Could Sandsend become the next hot property market on the Yorkshire coast?
PUBLISHED: 00:00 09 October 2018
Copyright: John Potter 2015
Why the fascination with this popular village on the Yorkshire coast? Richard Darn goes exploring.
You need to be quick off the mark to become a home owner in Sandsend. This exquisite little East Coast village near Whitby is apparently one of Yorkshire’s property hotpots at the moment. According to local estate agents Henderson Property Services one small cottage in need of complete renovation attracted a horde of potential buyers on the first day of listing.
It was sold in double quick time with a guide price of £450,000.
So, why the fascination with Sandsend? Well, it helps when you have golden sands, the North York Moors to your back, and breathtaking views up and down the coast and out to sea.
In fact one international travel website exclaimed that if this was the South of France people would be raving about it.
You can walk from Whitby to Sandsend via a magnificent three-mile long beach, but you need to be careful to judge tide times to avoid being cut off. The proximity to Whitby is obviously a huge plus point with its beautiful old town, stark abbey ruins and plethora of fine dining alternatives, it is a destination rightly celebrated across the globe.
But Sandsend is nicely set apart from the frenzy of the tourist season.
Here you can enjoy an unfettered dip in the sea before breakfast and relish beach stargazing over a glass of champagne at night. Beachcombing for fossils is a popular pastime – this is dinosaur coast after all – and there are lovely woodland walks. Historic attractions also abound such as St Oswald’s Church in Lythe, with its fabulous 9th and 10th century Anglo Scandinavian carved stones.
A Geocache Arts Trail for families has also been devised by the Moor to Sea Project combining works by six North Yorkshire artists with a treasure hunt. ‘Sandsend has always been a favourite for families and now with the introduction of the geocache trail there is an added draw that will help keep the youngsters occupied,’ says Alison Goodwin, Moor to Sea Project officer for the North York Moors National Park. ‘We’ve designed the trail so it helps people connect more with the fantastic natural surroundings as well as the attractions that define our coastline. The illustrated booklet also makes a great souvenir after a day’s exploring in Sandsend.’ Pick up a leaflet from local shops.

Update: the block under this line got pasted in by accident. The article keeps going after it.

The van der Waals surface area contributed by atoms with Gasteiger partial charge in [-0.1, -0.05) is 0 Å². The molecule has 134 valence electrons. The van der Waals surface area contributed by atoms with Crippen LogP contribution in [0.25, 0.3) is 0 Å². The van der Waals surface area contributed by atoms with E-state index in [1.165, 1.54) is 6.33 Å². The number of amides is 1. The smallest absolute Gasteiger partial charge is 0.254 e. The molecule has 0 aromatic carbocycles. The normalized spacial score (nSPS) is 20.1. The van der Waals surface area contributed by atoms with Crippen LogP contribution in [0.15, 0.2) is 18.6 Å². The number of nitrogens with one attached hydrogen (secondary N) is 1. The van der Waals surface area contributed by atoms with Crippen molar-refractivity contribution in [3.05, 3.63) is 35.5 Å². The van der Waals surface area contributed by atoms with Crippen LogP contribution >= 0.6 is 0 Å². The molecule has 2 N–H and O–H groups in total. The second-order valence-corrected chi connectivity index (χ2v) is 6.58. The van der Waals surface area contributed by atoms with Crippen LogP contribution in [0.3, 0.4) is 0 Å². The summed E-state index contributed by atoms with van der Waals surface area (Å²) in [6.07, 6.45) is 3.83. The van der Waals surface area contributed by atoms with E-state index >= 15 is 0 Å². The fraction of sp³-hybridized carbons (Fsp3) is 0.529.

Despite its picturesque character, Sandsend was a hard working place in the past, earning a living through fishing and mining alum. The latter was a huge boom industry in these parts – alum shale occurs in abundance and in the middle ages it was discovered to be a rich source of aluminium sulphate, a raw material used to fix dyes in cloth.
Creating fortunes for mine owners, the refining process was initially a carefully guarded secret, with the Pope enjoying a lucrative monopoly in the trade. But according to folklore he was undone by 17th century Yorkshire entrepreneurs who paid for Italian experts to be smuggled out of Italy in wine barrels to bring their priceless knowledge to England.
Relics of this industry can still be seen in the landscape and workers’ cottages are part of the local property stock. The grit and grind is all gone, but the story of alum adds a fascinating backstory and social history.
So you want to move here? Well don’t we all, but property will remain in short supply, not least because so many houses are in estate ownership, and buyers include both people who want to settle or secure a holiday home. But we can all dream, and to add a touch more magic to the place the beach at Sandsend is a favoured local spot to see the Northern Lights during their rare displays. An embarrassment of riches indeed.
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